Much noise has rightly been made about the role Facebook played in the 2016 presidential election. Critics have pointed to a targeted ad campaign by Russian groups as proof that the Menlo Park-based company wasn’t minding the store — and alleged that disaster followed as a result.
But that argument overlooks one key point: In showing microtargeted “dark ads” to users, Facebook was doing exactly what it was designed to do. The larger problem is not these specific Russian ads (which Facebook refuses to disclose to the public) — or even that Donald Trump was elected president — but the very system upon which the company is built.
Mark Zuckerberg’s plan to increase transparency on political advertisements, while welcome, falls into the same trap. Yes, more disclosure is good, but what is the remedy when the underlying architecture itself is gangrenous?
Zeynep Tufekci, author of Twitter and Tear Gas and associate professor at the University of North Carolina at Chapel Hill, made this point painfully clear in a September TED Talk that dove into the way the same algorithms designed to better serve us ads on platforms like Facebook have the ability to be deployed for much darker purposes.
“So Facebook’s market capitalization is approaching half a trillion dollars,” Tufekci told the gathered crowd. “It’s because it works great as a persuasion architecture. But the structure of that architecture is the same whether you’re selling shoes or whether you’re selling politics. The algorithms do not know the difference. The same algorithms set loose upon us to make us more pliable for ads are also organizing our political, personal and social information flows, and that’s what’s got to change.”
Tufekci further argued that when machine learning comes into play, humans can lose track of exactly how algorithms work their magic. And, she continued, not fully understanding how the system works has potentially scary consequences — like advertising Vegas trips to people about to enter a manic phase.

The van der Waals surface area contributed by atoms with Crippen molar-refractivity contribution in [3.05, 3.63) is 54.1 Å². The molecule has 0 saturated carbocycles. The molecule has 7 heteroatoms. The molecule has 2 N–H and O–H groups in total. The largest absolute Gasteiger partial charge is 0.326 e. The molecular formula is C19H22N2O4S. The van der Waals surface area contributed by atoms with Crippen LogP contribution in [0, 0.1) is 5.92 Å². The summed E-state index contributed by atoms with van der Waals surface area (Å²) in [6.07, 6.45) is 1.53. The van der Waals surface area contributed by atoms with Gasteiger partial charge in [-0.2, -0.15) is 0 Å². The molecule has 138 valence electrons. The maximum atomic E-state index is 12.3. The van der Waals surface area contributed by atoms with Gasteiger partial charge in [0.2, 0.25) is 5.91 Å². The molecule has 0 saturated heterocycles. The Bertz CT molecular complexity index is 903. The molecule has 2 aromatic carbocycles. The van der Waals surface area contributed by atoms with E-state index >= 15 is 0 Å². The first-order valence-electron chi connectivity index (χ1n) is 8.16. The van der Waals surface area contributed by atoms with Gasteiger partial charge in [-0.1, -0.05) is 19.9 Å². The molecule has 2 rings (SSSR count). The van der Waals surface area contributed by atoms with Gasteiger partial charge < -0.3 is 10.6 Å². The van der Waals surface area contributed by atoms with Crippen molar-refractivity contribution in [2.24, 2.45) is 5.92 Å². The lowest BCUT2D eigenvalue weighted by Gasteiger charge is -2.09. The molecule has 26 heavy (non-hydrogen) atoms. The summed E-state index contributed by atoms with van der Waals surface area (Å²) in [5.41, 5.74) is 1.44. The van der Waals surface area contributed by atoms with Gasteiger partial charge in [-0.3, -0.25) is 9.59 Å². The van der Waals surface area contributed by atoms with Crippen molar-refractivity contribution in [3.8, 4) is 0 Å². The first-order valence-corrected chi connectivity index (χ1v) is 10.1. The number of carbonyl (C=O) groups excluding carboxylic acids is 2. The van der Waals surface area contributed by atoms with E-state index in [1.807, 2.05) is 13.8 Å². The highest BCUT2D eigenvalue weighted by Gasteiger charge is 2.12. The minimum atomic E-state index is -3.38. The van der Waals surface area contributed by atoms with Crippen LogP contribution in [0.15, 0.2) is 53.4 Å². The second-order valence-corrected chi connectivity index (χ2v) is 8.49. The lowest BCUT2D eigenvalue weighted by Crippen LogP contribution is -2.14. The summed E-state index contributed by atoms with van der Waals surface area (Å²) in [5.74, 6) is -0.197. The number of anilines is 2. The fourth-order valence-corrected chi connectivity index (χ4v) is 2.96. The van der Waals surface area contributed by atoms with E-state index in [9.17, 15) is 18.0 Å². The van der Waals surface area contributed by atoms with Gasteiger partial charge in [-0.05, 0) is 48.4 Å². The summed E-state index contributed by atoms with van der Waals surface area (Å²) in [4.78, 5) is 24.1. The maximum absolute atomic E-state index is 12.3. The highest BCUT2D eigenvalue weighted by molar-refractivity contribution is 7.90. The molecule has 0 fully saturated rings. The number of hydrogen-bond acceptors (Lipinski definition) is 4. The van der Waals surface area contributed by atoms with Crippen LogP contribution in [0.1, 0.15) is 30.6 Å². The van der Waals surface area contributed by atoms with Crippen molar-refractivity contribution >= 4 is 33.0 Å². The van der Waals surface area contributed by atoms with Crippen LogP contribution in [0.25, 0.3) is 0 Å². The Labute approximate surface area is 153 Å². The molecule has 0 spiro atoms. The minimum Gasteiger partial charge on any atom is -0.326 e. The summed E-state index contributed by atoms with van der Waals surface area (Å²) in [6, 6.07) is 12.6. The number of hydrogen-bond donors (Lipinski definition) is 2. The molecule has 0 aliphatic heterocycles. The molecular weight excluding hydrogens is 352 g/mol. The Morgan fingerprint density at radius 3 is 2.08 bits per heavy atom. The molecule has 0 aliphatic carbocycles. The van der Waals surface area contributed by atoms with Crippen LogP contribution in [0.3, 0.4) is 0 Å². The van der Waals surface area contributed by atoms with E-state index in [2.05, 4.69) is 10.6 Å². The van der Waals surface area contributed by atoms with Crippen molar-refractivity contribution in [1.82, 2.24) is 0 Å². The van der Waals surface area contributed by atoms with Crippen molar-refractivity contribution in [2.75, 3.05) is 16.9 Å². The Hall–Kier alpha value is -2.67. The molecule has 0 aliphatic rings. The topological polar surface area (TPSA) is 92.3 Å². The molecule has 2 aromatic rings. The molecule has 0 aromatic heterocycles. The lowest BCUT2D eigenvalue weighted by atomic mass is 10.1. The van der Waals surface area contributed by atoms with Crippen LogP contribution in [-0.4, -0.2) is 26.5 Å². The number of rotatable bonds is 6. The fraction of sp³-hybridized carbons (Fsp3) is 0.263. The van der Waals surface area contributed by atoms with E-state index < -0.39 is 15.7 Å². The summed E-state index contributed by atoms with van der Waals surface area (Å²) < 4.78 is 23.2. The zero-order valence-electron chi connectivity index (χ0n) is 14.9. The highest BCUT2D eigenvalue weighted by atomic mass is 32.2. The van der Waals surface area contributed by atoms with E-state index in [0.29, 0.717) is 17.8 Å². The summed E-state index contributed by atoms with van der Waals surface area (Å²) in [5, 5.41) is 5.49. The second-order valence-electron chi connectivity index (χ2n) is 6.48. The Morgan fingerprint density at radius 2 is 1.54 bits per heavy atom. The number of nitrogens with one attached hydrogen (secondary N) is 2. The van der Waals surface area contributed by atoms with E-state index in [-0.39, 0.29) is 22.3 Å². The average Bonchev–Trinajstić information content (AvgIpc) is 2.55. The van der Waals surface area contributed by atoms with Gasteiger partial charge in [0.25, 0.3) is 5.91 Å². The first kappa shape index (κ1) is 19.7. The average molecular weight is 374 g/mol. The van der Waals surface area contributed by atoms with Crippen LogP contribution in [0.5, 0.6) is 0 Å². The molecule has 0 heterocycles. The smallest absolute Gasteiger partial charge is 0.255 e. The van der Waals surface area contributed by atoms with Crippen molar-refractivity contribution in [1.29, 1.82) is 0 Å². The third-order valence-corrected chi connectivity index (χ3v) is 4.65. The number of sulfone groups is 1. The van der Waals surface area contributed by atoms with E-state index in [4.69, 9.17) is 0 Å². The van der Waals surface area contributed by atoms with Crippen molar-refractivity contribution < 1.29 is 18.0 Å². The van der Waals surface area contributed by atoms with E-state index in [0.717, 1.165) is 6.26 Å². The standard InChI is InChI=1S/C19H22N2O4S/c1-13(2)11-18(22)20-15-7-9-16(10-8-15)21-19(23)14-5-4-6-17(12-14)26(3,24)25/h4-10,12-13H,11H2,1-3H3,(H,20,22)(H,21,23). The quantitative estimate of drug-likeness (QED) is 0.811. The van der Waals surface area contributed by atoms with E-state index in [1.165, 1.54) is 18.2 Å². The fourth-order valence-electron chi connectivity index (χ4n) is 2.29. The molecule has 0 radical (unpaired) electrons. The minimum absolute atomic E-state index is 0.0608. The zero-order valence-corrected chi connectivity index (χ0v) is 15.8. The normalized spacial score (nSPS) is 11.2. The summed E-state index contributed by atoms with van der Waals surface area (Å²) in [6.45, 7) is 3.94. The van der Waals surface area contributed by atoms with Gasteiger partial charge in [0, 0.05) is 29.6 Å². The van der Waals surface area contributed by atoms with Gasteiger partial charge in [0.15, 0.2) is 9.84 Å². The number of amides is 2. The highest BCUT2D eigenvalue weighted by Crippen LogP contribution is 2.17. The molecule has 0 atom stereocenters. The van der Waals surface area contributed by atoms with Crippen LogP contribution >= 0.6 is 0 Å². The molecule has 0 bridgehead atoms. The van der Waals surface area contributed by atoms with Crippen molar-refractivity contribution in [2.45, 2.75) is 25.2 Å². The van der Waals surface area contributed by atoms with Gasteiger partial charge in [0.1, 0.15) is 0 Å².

This concern is real. Facebook can now infer all kinds of data about its users — from their political views, to religious affiliations, to intelligence, and much more. What happens when that power is made available to anyone with a small advertising budget? Or, worse, an oppressive government?
“Imagine what a state can do with the immense amount of data it has on its citizens,” noted Tufekci. “China is already using face detection technology to identify and arrest people. And here’s the tragedy: we’re building this infrastructure of surveillance authoritarianism merely to get people to click on ads.”
Facebook bills itself as a company striving to bring “the world closer together,” but the truth of the matter is far different. It is, of course, a system designed to collect an endless amount of data on its users with the goal of nudging us toward whatever behavior the company believes is in its best interest — be that purchasing an advertised item, voting, or being in a particular mood.
That’s a fundamental problem that cuts to Facebook’s very core, and it’s not one that a new political ad disclosure policy will fix.